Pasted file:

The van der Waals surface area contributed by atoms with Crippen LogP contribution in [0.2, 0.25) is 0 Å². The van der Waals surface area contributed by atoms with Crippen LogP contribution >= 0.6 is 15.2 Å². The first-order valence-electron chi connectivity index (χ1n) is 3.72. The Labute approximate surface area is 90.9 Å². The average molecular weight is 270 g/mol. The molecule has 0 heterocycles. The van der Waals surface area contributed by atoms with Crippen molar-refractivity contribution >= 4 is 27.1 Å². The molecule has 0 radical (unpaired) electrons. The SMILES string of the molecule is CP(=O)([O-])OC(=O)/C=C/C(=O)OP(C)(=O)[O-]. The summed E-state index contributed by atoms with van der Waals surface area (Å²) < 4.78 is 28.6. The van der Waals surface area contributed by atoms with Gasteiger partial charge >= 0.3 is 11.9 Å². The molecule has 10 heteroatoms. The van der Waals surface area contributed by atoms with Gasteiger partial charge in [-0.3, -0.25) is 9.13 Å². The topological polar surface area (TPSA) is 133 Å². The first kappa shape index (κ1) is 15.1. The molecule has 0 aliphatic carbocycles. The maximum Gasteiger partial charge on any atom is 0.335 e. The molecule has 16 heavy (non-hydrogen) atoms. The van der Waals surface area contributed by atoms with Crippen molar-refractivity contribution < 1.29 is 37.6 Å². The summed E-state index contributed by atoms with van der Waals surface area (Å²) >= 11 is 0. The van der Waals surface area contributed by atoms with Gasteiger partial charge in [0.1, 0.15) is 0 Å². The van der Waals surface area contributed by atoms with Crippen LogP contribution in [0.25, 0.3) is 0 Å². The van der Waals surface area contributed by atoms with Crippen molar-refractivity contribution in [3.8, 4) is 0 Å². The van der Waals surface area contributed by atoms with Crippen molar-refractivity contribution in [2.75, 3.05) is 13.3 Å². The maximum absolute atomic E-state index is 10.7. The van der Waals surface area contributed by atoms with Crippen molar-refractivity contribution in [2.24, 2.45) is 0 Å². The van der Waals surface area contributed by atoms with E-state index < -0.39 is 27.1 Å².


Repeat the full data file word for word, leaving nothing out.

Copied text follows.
The van der Waals surface area contributed by atoms with Crippen LogP contribution in [0.2, 0.25) is 0 Å². The van der Waals surface area contributed by atoms with Crippen LogP contribution >= 0.6 is 15.2 Å². The first-order valence-electron chi connectivity index (χ1n) is 3.72. The Labute approximate surface area is 90.9 Å². The average molecular weight is 270 g/mol. The molecule has 0 heterocycles. The van der Waals surface area contributed by atoms with Crippen molar-refractivity contribution >= 4 is 27.1 Å². The molecule has 0 radical (unpaired) electrons. The SMILES string of the molecule is CP(=O)([O-])OC(=O)/C=C/C(=O)OP(C)(=O)[O-]. The summed E-state index contributed by atoms with van der Waals surface area (Å²) < 4.78 is 28.6. The van der Waals surface area contributed by atoms with Gasteiger partial charge >= 0.3 is 11.9 Å². The molecule has 10 heteroatoms. The van der Waals surface area contributed by atoms with Gasteiger partial charge in [-0.3, -0.25) is 9.13 Å². The topological polar surface area (TPSA) is 133 Å². The first kappa shape index (κ1) is 15.1. The molecule has 0 aliphatic carbocycles. The maximum Gasteiger partial charge on any atom is 0.335 e. The molecule has 16 heavy (non-hydrogen) atoms. The van der Waals surface area contributed by atoms with Crippen molar-refractivity contribution < 1.29 is 37.6 Å². The summed E-state index contributed by atoms with van der Waals surface area (Å²) >= 11 is 0. The van der Waals surface area contributed by atoms with Gasteiger partial charge in [0.1, 0.15) is 0 Å². The van der Waals surface area contributed by atoms with Crippen LogP contribution in [0.25, 0.3) is 0 Å². The van der Waals surface area contributed by atoms with Crippen molar-refractivity contribution in [3.8, 4) is 0 Å². The van der Waals surface area contributed by atoms with Crippen molar-refractivity contribution in [2.75, 3.05) is 13.3 Å². The maximum absolute atomic E-state index is 10.7. The van der Waals surface area contributed by atoms with Crippen molar-refractivity contribution in [2.24, 2.45) is 0 Å². The van der Waals surface area contributed by atoms with E-state index < -0.39 is 27.1 Å².